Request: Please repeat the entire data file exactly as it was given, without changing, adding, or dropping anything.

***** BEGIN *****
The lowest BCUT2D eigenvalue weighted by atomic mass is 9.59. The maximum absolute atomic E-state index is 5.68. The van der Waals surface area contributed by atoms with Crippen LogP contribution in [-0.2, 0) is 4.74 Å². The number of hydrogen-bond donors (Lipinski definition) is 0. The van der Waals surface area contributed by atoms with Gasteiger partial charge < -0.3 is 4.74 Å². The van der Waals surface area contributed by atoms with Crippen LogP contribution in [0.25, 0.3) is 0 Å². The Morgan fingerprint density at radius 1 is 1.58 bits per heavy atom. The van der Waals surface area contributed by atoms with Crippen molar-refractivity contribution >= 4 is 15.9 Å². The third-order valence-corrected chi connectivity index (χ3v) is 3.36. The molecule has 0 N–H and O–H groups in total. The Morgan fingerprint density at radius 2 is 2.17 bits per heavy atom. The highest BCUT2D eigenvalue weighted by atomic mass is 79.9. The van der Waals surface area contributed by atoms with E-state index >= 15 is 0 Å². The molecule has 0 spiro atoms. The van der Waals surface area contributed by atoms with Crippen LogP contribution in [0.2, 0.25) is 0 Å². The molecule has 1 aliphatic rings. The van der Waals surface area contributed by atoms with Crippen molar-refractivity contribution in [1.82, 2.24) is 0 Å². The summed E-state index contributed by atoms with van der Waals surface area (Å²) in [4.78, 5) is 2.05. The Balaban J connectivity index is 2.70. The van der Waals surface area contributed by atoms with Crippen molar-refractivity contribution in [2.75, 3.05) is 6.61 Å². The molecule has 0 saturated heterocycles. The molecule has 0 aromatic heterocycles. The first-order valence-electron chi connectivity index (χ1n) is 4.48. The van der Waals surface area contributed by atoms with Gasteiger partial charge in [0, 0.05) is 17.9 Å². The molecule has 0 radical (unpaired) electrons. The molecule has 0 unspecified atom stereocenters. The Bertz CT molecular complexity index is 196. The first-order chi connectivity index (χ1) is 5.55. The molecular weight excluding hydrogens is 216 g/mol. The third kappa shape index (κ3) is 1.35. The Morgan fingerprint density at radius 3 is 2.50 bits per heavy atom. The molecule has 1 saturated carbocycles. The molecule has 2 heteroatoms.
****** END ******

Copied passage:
The lowest BCUT2D eigenvalue weighted by atomic mass is 9.59. The maximum absolute atomic E-state index is 5.68. The van der Waals surface area contributed by atoms with Crippen LogP contribution in [-0.2, 0) is 4.74 Å². The number of hydrogen-bond donors (Lipinski definition) is 0. The van der Waals surface area contributed by atoms with Gasteiger partial charge < -0.3 is 4.74 Å². The van der Waals surface area contributed by atoms with Crippen LogP contribution in [0.25, 0.3) is 0 Å². The Morgan fingerprint density at radius 1 is 1.58 bits per heavy atom. The van der Waals surface area contributed by atoms with Crippen molar-refractivity contribution >= 4 is 15.9 Å². The third-order valence-corrected chi connectivity index (χ3v) is 3.36. The molecule has 0 N–H and O–H groups in total. The Morgan fingerprint density at radius 2 is 2.17 bits per heavy atom. The highest BCUT2D eigenvalue weighted by atomic mass is 79.9. The van der Waals surface area contributed by atoms with E-state index >= 15 is 0 Å². The molecule has 0 spiro atoms. The van der Waals surface area contributed by atoms with Crippen LogP contribution in [0.2, 0.25) is 0 Å². The molecule has 1 aliphatic rings. The van der Waals surface area contributed by atoms with Crippen molar-refractivity contribution in [1.82, 2.24) is 0 Å². The summed E-state index contributed by atoms with van der Waals surface area (Å²) in [4.78, 5) is 2.05. The Balaban J connectivity index is 2.70. The van der Waals surface area contributed by atoms with Crippen molar-refractivity contribution in [2.75, 3.05) is 6.61 Å². The molecule has 0 saturated heterocycles. The molecule has 0 aromatic heterocycles. The first-order valence-electron chi connectivity index (χ1n) is 4.48. The van der Waals surface area contributed by atoms with Gasteiger partial charge in [0, 0.05) is 17.9 Å². The molecule has 0 radical (unpaired) electrons. The molecule has 0 unspecified atom stereocenters. The Bertz CT molecular complexity index is 196. The first-order chi connectivity index (χ1) is 5.55. The molecular weight excluding hydrogens is 216 g/mol. The third kappa shape index (κ3) is 1.35. The Morgan fingerprint density at radius 3 is 2.50 bits per heavy atom. The molecule has 1 saturated carbocycles. The molecule has 2 heteroatoms.